What to Do After a Car Accident? – Injuries, Damages & Insurance Claims

I’ve had a valid driver’s license for 11 years with a perfectly clean record – no accidents, no speeding tickets, and not even a warning – so I was completely blindsided the day my SUV was rocked by the sound of a truck colliding into my driver’s side door, almost taking off the front bumper of my car. My kids and I were completely fine, but since it was my first accident, I was in a state of shock as I pulled my car into a nearby parking lot. Oddly, it wasn’t the fear of getting hurt, or the concern for my car that stands out about that day, but the disconcerting feeling of being in unfamiliar territory with no idea what to do. Immediately the other driver was out of his car and at my door, which wouldn’t open from the inside. I had to climb out of the passenger-side door to meet him, and he was ready for a fight. It was then that I had my “baptism by fire” and had to learn how to deal with car accidents, auto insurance, and other drivers.

Lessons Learned From a Minor Car Accident

While every situation is different, there are at least five important things to consider when you experience an accident. By taking the time to think about them in advance, you can save yourself mountains of grief in the event that an accident takes place.

1. Watch Your Words

“Admit it was your fault” were the first words out of the other driver’s mouth. Call it the Canadian in me, but my first instinct was to apologize profusely, even though I knew it wasn’t my fault. From what I could gather, I had been in the left turn lane when the truck crossed over from the right lane, trying to turn without checking his blind spot. Luckily, I clamped my mouth shut and ignored the man as I checked on my daughter. But I was confused – why was he insisting that I say it was my fault before we even assessed what happened? When I didn’t respond, the man got on the phone to report the accident to the police – the right thing to do. Soon after, an officer showed up and began working on his report. While the officer walked around the vehicles to assess the damage, the other driver kept needling me, “So, you admit it was your fault, right? Just say it was!” I simply said “I don’t know.” When the cop overheard the man, he chastised him for his behavior. The officer then took me aside and told me that in the event of an accident I should only exchange insurance information, and should never accept fault. I know this may sound naive, but I had no ideaThe police officer let me know that the insurance companies would manage everything, and I didn’t need to answer the other driver’s questions. I learned two important lessons that day: You should never accept fault at the scene of an accident, and you should watch your words when speaking to the other driver. Getting upset, yelling, and placing blame only made the other man look bad to the police officer.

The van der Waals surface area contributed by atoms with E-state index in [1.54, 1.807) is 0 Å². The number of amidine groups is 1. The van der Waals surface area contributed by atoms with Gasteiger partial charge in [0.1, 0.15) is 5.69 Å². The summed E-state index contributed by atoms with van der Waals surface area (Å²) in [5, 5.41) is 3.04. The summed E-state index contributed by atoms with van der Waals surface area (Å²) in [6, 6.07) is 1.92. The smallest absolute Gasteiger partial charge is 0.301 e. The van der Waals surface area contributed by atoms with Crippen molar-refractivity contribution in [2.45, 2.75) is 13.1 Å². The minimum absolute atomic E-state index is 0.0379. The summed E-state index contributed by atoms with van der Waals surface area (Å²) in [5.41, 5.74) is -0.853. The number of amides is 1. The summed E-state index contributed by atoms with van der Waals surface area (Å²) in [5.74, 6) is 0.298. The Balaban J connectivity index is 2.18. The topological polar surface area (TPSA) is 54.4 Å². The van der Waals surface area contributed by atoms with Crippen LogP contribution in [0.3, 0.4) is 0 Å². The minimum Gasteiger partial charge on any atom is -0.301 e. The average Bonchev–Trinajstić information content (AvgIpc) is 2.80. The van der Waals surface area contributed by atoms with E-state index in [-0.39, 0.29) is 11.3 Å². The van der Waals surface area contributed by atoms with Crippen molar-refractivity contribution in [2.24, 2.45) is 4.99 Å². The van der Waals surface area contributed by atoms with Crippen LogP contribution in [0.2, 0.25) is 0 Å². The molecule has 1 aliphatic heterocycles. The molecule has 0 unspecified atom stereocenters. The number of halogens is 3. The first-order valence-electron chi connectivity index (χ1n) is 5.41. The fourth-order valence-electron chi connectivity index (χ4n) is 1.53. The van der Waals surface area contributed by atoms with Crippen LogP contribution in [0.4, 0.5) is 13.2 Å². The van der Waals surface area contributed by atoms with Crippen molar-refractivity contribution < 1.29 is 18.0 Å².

2. Treat Law Enforcement as an Ally

I was so relieved when the police officer showed up to take his report, mostly because I knew that determining fault was out of my hands. I began thinking of the officer as my ally – someone who would keep me safe and determine fault from a neutral perspective. I’ll confess that I was visibly shaken when the officer arrived, so it was hard for me to explain exactly what happened. I did my best, and he pieced together the rest based on the damage done to our respective vehicles. He knew that the other car had turned into me due to the tire damage along the side of my car. The other driver wasn’t pleased to give his side of the story. He was despondent about the accident, combative about my role in it, and downright angry when he received a citation. I wouldn’t go as far as to say that he wouldn’t have received the citation had he been more cooperative, but I do think that his attitude toward the officer affected the final report sent to our insurance companies. When speaking with a police officer at the scene of an accident, remember these points about making your statement:

  • Tell the officer the direction in which you were headed.
  • Note any signaling you saw or used before acting (e.g., a turn signal).
  • Mention any injuries that you or those in your car experienced due to the collision (including soreness or whip lash).
  • Share details about what you did leading up to and following the accident, without making assumptions about the actions of the other driver. For instance, you shouldn’t say, “I guess he forgot to signal and wanted to turn left.” This type of statement could be completely incorrect, and it makes you look like you’re placing blame.

Be honest and calm when giving your statement – law enforcement is your friend in these situations. As a neutral third-party, a police officer can help sort out the confusion and keep you safe through the process. I know I’m forever grateful for the cop who showed up at my accident scene – he was courteous, helpful, and kind.

3. Take Pictures and Memorize Details

While the police officer wrote up his report, he escorted the other driver and me around each of our vehicles. My car sustained most of the damage, with almost the entire front end visibly smashed. The other driver complained that his side mirror was damaged, but the officer recognized that it was merely folded in. That’s when I got out my phone and started snapping pictures. I had a gut feeling that the other driver wasn’t going to play by the rules, and I wanted to be sure that I had all the details right. I snapped pictures of the damage to both cars, pictures of the intersection and traffic signals, as well as pictures of our insurance cards and the other driver’s license plate. I made a point to record and memorize street names and the length of the turning lane. Later, when both insurance companies called to get my side of the story, I pulled up the intersection on Google Earth and was able to give an exact report, knowing that I had all the details right. This only served to further my case, helping show that I was an attentive and conscientious driver. I’ve since downloaded my insurance company’s app onto my cellphone so that I always have quick access to the claims department, as well as an e-copy of my insurance – something I wish I had prior to my accident. Of course you should always have a copy of your insurance in your car, but having one on your phone adds an extra layer of confidence in the event of an accident.